I have bathed my feet in the cool river. The hem of my dress in wet. My face is covered by a veil. I dream under this veil. My veil shields me from heat and the heat of men's eyes. A temptress. A seducer. I am seduced by you, you and your eyes that seem endless and deadly. I have knelt by this river before and washed my abayah. All of my veil's desires are released into the flowing water, all I see under my veil, all the bodies I touch with my eyes, all the longing seeps from my veil. The hidden desires, the longings of life saturated in the veil find release in the river, carried down the river to the ocean. That is why the ocean moans, thrashes against the cliffs, embraces the sands of the beach.
A woman will come long after I have left the bank of this river and will also sink her feet into the water and there she will gaze upon the face of a thousand women, unveiled, whose faces will call her to swim in the river, to dive under its surface and let the hot skin meet with the cool waters. The glint of underwater bodies are revealed to the women that desire immersion in the river's waters, even if their skin never yields to the liquid embrace. The naked bodies, the phantom faces are there for the women, for only ever the tired, restless, caged bird that sees freedom in a tear drop.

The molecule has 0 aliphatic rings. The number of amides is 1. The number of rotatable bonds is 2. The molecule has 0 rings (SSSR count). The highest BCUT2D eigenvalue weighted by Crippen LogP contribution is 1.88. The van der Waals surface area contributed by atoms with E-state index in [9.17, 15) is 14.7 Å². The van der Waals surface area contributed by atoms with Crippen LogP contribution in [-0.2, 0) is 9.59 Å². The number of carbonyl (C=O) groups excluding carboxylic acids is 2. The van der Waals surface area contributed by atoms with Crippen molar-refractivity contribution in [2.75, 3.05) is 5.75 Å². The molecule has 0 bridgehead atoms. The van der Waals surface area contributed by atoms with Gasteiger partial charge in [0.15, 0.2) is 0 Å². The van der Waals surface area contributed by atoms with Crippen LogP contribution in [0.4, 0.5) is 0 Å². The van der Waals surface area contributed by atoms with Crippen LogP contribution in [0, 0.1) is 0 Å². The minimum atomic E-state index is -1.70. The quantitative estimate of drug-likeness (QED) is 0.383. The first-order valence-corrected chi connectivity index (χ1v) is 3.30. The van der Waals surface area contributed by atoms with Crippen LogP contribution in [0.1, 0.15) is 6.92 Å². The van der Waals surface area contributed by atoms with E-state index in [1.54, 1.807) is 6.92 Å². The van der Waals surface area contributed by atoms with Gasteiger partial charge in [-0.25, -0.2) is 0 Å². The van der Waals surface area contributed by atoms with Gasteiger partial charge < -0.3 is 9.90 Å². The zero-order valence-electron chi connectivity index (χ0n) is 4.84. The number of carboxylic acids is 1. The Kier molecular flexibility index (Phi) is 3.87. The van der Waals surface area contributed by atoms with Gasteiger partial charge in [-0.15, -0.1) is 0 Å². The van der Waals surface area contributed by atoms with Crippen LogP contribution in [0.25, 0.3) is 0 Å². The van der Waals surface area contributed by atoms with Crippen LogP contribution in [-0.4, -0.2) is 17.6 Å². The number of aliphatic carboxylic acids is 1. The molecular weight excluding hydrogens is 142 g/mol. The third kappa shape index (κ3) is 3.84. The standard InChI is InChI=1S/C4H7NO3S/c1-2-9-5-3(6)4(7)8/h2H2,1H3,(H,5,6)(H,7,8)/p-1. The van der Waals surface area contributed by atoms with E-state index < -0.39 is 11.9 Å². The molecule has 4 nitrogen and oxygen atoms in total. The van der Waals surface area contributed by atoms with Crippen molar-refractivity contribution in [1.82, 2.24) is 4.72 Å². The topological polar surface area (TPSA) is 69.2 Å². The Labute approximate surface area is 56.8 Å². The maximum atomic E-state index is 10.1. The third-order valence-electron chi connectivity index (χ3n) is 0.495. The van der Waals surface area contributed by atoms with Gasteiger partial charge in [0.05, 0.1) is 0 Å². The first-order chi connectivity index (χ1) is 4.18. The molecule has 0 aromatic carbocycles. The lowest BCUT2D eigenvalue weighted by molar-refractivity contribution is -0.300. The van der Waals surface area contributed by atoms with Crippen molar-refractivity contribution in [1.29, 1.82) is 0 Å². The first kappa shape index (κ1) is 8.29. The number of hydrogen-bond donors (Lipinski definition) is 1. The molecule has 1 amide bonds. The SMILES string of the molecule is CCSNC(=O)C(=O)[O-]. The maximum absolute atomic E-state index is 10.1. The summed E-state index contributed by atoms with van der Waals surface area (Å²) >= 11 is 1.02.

She will be called back to the
edges of her family, but not before her body has been immersed
in the cool waters, not before she has seen me, my face, my words
formed on the surface, as I rise from below and take her hand
and say to her,
Her family shall caution her away, the one she loves shall look on her from another world, another room. They shall not reach for her arms until she has sunk them underneath the surface, her cotton sari floating in the river. She writes with words of love and anger. She writes upon the surface of the river with her body. Smoothed by the running waters of the river. Haunting the drinking water, the bathing water, the washing water, the water of the body.